Ken Paxton stops an abortion for a pregnant woman with a fetal abnormality

Texas Attorney General Ken Paxton.
AP Photo/Eric Gay

  • A Texas woman had to go to court for permission to abort her fetus with a fatal abnormality.
  • Attorney General Ken Paxton threatened to prosecute the woman’s health care team.
  • He appealed the court order, which was set aside, which set Kate Cox’s abortion in motion.

Kate Cox was devastated to learn that her much-desired pregnancy would almost certainly end in death, stillbirth or a short and painful life. Her baby was diagnosed with trisomy 18, a rare fetal abnormality. If carried to term, the pregnancy could threaten Cox’s health and future fertility, her doctors said.

Cox feared that carrying the pregnancy to term would expose her baby to intense suffering and threaten the life she shares with her husband and two young children. So she chose to terminate her pregnancy.

“I don’t want my baby to come into this world only to watch her suffer a heart attack or suffocation,” Cox said, according to the lawsuit she filed. “I desperately want the chance to try for another baby and I want to be able to access medical care now that gives me the best chance for another baby.”

Enter Texas Attorney General Ken Paxton, who aggressively fights to prevent Cox from obtaining an abortion.

On Thursday, Cox won court approval for an abortion after a Travis County judge issued a temporary restraining order protecting her from Texas’ strict abortion ban. Hours later, Paxton swooped in with a complaint to the Texas Supreme Court and an ominous threat to prosecute any doctor who performed an abortion on Cox.

On Friday, the Texas Supreme Court temporarily stayed a Travis County judge’s order preventing Cox’s doctors from proceeding with the abortion. The Texas Supreme Court has not yet ruled on the case.

The Center for Reproductive Rights, which represents Cox, released a statement saying they hope the Texas Supreme Court will eventually rule in Cox’s favor.

“We are talking about a medical emergency. Kate is now 20 weeks pregnant. That’s why people shouldn’t be asking for health care in court,” said Molly Duane, senior staff attorney at the Center for Reproductive Rights.

Paxton, who has faced numerous legal troubles of his own, said in his filing that Cox’s case was an “abortion of choice.”

“Nothing can restore the life of the unborn child that will be lost as a result,” Paxton and others wrote in the filing.

Debbie McNabb, a retired gynecologist based in Texas who has been following the case although she is not related to it, told Business Insider that the fetus was diagnosed with trisomy 18, which has a “high risk of fetal loss and stillbirth.” birth’. according to the National Institutes of Health.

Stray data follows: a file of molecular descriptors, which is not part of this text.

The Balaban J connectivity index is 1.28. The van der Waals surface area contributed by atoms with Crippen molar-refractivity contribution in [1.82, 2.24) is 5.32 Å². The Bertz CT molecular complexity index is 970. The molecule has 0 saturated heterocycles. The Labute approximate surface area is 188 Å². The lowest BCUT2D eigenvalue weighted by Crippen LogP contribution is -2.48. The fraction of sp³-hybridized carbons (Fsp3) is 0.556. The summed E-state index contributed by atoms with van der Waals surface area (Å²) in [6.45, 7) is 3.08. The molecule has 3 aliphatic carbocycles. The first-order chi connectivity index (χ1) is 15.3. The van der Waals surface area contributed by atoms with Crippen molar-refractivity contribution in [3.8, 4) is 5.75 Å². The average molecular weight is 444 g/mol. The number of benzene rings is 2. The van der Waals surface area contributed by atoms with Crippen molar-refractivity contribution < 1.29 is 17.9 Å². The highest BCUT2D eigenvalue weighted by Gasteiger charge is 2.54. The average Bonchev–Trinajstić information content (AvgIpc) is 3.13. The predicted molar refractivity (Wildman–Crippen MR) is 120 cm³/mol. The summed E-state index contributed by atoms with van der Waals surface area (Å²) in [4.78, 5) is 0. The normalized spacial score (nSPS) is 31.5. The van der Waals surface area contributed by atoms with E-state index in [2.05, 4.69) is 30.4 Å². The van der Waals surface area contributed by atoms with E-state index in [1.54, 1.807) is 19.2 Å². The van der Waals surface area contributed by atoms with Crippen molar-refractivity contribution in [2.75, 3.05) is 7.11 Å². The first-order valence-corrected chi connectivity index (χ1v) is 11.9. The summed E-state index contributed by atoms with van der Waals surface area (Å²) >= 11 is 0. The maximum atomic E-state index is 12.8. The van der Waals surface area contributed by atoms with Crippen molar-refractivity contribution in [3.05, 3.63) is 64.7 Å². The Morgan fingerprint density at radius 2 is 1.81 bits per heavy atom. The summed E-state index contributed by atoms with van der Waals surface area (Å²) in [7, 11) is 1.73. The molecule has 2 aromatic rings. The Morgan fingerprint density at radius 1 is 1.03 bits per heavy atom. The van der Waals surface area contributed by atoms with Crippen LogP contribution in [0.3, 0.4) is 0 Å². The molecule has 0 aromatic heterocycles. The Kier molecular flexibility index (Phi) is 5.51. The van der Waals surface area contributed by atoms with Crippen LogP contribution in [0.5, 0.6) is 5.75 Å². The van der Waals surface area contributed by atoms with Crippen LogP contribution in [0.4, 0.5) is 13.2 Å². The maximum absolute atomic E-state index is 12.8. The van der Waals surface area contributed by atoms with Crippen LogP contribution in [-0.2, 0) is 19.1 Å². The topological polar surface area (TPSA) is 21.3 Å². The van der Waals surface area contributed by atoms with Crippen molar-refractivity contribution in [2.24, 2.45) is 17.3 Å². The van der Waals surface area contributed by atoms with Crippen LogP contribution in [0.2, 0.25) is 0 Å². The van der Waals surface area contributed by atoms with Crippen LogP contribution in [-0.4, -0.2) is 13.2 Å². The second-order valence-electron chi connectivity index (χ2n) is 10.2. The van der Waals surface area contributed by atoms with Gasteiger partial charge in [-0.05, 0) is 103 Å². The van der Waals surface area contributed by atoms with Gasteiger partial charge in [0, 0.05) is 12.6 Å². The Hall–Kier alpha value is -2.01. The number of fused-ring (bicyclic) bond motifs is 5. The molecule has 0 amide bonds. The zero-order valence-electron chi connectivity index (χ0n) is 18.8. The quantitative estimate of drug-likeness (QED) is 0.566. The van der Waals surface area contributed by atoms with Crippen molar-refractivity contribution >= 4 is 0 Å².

“It’s turning into the same kind of case that we’ve seen many times in Texas, where a woman ruptures her membranes in the second trimester,” McNabb told BI. “When that happens, you know right away what the end result is going to be: she’s either going to get sepsis or she’s going to hemorrhage, and no matter what you do, the fetus won’t survive because the fetus needs to have amniotic fluid for the lungs to mature.” “

Cox’s case is further complicated by her medical history. She delivered both of her children by C-section, according to the Center for Reproductive Rights. She will most likely need a third C-section if she is forced to carry the baby to term, but McNabb said that would be fraught with risks.

“Each pregnancy becomes more dangerous because her uterus has a scar. And not only can the uterus tear, but when you have that uterine scar from a C-section, the placenta can grow into that scar,” McNabb said.

This can lead to a placenta accreta spectrum (PAS) disorder, which the NIH says is “responsible for adverse maternal outcomes at birth” and is the leading cause in Western countries of peripartum hysterectomies—hysterectomies performed at or within 24 hours after birth.

“Any C-section puts her at higher risk for these things,” McNabb, who is pursuing a doctorate in bioethics and health care, told BI. “She has already said she wants a big family. So when it is argued that it puts her life and health at risk, it is. And it’s no use because that baby is going to die.”

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